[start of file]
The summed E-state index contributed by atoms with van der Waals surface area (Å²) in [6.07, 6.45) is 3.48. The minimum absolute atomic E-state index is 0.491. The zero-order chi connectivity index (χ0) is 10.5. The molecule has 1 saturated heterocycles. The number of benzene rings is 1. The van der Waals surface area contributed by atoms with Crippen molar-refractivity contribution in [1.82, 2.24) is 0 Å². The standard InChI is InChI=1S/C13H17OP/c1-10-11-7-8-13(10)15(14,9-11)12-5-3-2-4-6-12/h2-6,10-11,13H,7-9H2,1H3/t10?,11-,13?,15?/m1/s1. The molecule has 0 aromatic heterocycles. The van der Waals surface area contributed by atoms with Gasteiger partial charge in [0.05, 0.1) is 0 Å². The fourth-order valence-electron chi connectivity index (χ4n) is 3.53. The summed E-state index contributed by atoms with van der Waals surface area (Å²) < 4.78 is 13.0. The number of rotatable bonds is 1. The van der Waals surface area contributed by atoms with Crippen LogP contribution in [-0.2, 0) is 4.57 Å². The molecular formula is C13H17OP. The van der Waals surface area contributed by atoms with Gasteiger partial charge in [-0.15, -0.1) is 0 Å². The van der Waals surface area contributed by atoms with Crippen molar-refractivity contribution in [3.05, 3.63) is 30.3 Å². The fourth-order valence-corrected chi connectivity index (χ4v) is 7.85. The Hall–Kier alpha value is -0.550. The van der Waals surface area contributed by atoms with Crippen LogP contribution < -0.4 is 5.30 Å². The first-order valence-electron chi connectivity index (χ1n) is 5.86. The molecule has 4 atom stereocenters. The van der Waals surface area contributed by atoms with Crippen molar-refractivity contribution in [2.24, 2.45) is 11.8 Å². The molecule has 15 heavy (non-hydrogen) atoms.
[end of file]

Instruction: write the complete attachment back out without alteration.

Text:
The summed E-state index contributed by atoms with van der Waals surface area (Å²) in [6.07, 6.45) is 3.48. The minimum absolute atomic E-state index is 0.491. The zero-order chi connectivity index (χ0) is 10.5. The molecule has 1 saturated heterocycles. The number of benzene rings is 1. The van der Waals surface area contributed by atoms with Crippen molar-refractivity contribution in [1.82, 2.24) is 0 Å². The standard InChI is InChI=1S/C13H17OP/c1-10-11-7-8-13(10)15(14,9-11)12-5-3-2-4-6-12/h2-6,10-11,13H,7-9H2,1H3/t10?,11-,13?,15?/m1/s1. The molecule has 0 aromatic heterocycles. The van der Waals surface area contributed by atoms with Gasteiger partial charge in [0.05, 0.1) is 0 Å². The fourth-order valence-electron chi connectivity index (χ4n) is 3.53. The summed E-state index contributed by atoms with van der Waals surface area (Å²) < 4.78 is 13.0. The number of rotatable bonds is 1. The van der Waals surface area contributed by atoms with Crippen LogP contribution in [-0.2, 0) is 4.57 Å². The molecular formula is C13H17OP. The van der Waals surface area contributed by atoms with Gasteiger partial charge in [-0.15, -0.1) is 0 Å². The van der Waals surface area contributed by atoms with Crippen molar-refractivity contribution in [3.05, 3.63) is 30.3 Å². The fourth-order valence-corrected chi connectivity index (χ4v) is 7.85. The Hall–Kier alpha value is -0.550. The van der Waals surface area contributed by atoms with Crippen LogP contribution < -0.4 is 5.30 Å². The first-order valence-electron chi connectivity index (χ1n) is 5.86. The molecule has 4 atom stereocenters. The van der Waals surface area contributed by atoms with Crippen molar-refractivity contribution in [2.24, 2.45) is 11.8 Å². The molecule has 15 heavy (non-hydrogen) atoms.